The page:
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There is an important difference between intellectual achievement and intellectual influence. There are many bright and intelligent people in the world. Most of them, however, generate no intellectual influence whatsoever. Our common indicia of academic rank—tenure, named chairs, tributes, and the like—are related to some base level of intellectual achievement and then, to longevity, but seldom to actual intellectual influence. Most faculty members granted tenure have demonstrated some level of achievement. Named chairs are distributed largely, though not entirely, according to years of service. Tributes presented formerly at retirement (since abolished) and now at death, measure more the professor's encouragement of his or her students than influence over those the professor never knew.

The most prominent modern metrics of achievement—such as the Nobel or Templeton Prizes—prominent because very substantial monetary awards attend them—seem chiefly awarded on the basis of originality. Originality is surely not an unfair measure of intellectual achievement. Indeed, there is substantial merit to it. Other papers in this Symposium have addressed the unique originality of Manne's ideas regarding the market for corporate control and the benefits and functions of insider trading, which are surely of Nobel caliber. Other participants in this Symposium are also responsible for ideas of great originality including, among others, Armen Alehian and Harold Demsetz, easily equal of Nobel merit.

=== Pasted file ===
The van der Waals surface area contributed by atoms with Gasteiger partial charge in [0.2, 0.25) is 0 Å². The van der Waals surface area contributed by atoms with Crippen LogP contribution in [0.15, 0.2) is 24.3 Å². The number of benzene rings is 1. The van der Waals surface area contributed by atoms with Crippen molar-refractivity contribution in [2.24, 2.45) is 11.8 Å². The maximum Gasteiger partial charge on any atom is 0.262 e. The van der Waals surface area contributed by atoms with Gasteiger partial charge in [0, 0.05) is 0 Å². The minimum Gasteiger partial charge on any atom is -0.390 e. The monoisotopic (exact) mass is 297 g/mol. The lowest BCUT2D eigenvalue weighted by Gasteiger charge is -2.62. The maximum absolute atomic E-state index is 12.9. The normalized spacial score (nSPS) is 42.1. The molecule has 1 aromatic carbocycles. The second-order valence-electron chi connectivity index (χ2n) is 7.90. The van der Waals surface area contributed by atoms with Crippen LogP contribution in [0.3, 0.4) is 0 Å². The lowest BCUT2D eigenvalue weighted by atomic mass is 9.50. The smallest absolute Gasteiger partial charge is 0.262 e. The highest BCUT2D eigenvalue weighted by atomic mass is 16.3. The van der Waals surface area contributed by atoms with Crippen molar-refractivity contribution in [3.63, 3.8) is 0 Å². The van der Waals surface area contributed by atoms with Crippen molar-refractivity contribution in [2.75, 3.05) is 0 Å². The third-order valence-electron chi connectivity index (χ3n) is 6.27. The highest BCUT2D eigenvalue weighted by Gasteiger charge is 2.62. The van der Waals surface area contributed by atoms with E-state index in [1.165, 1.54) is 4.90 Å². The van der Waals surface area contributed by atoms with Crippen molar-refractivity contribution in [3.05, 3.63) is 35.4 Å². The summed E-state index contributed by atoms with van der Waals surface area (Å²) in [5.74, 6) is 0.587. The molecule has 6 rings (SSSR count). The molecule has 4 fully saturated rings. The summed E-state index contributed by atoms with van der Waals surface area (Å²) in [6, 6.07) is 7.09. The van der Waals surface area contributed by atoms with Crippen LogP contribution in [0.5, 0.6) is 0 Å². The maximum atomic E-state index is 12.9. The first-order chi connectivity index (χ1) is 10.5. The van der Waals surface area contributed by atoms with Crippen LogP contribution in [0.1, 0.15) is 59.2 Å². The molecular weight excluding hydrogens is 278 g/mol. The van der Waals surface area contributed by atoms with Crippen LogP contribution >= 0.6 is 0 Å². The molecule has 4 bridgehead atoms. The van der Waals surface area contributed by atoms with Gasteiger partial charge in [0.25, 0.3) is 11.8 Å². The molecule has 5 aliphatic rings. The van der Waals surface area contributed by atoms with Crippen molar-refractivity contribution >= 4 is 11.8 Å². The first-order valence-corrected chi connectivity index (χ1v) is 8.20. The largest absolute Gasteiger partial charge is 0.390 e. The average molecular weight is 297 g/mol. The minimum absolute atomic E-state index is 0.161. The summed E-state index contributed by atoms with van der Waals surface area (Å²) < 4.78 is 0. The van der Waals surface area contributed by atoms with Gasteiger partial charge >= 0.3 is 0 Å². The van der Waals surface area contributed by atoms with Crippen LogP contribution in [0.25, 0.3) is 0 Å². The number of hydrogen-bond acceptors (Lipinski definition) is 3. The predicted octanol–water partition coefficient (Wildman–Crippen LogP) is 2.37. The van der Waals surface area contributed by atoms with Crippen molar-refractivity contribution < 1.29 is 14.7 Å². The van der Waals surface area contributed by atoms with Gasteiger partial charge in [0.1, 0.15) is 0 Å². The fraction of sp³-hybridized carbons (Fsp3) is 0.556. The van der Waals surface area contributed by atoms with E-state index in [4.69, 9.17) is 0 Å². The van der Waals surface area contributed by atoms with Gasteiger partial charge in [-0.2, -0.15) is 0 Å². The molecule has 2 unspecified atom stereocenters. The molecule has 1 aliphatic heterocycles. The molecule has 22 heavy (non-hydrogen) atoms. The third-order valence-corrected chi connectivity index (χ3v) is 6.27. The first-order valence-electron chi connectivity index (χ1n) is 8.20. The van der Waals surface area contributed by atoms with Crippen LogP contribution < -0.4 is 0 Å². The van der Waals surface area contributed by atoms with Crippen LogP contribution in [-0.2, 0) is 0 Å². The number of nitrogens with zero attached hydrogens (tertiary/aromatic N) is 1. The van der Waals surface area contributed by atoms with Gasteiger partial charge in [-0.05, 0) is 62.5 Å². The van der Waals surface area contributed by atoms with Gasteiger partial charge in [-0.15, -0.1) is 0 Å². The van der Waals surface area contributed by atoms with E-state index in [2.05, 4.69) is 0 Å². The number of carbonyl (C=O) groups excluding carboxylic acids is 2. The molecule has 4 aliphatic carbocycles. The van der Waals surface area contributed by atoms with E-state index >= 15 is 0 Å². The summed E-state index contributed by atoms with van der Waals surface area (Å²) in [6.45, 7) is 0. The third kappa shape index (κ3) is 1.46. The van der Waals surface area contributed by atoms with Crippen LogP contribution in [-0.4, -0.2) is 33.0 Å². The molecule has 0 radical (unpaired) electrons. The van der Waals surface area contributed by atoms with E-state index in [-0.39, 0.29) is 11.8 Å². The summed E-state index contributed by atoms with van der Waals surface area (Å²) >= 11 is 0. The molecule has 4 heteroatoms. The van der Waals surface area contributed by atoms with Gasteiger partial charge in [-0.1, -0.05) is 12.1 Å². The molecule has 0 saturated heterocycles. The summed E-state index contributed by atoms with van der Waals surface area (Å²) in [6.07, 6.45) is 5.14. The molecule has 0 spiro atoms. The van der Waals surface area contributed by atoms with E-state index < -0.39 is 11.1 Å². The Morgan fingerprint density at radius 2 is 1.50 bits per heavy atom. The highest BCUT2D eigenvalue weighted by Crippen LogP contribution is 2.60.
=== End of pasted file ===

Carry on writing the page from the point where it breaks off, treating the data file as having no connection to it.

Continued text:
Pure originality, however, is a peculiar standard for intellectual influence. Originality does not correspond to influence; most commonly, the relationship might be reversed. The most legitimately original ideas are often charitably described as zany. A person original in all respects would be hospitalized; the truly original would challenge current categories of mental conditions.

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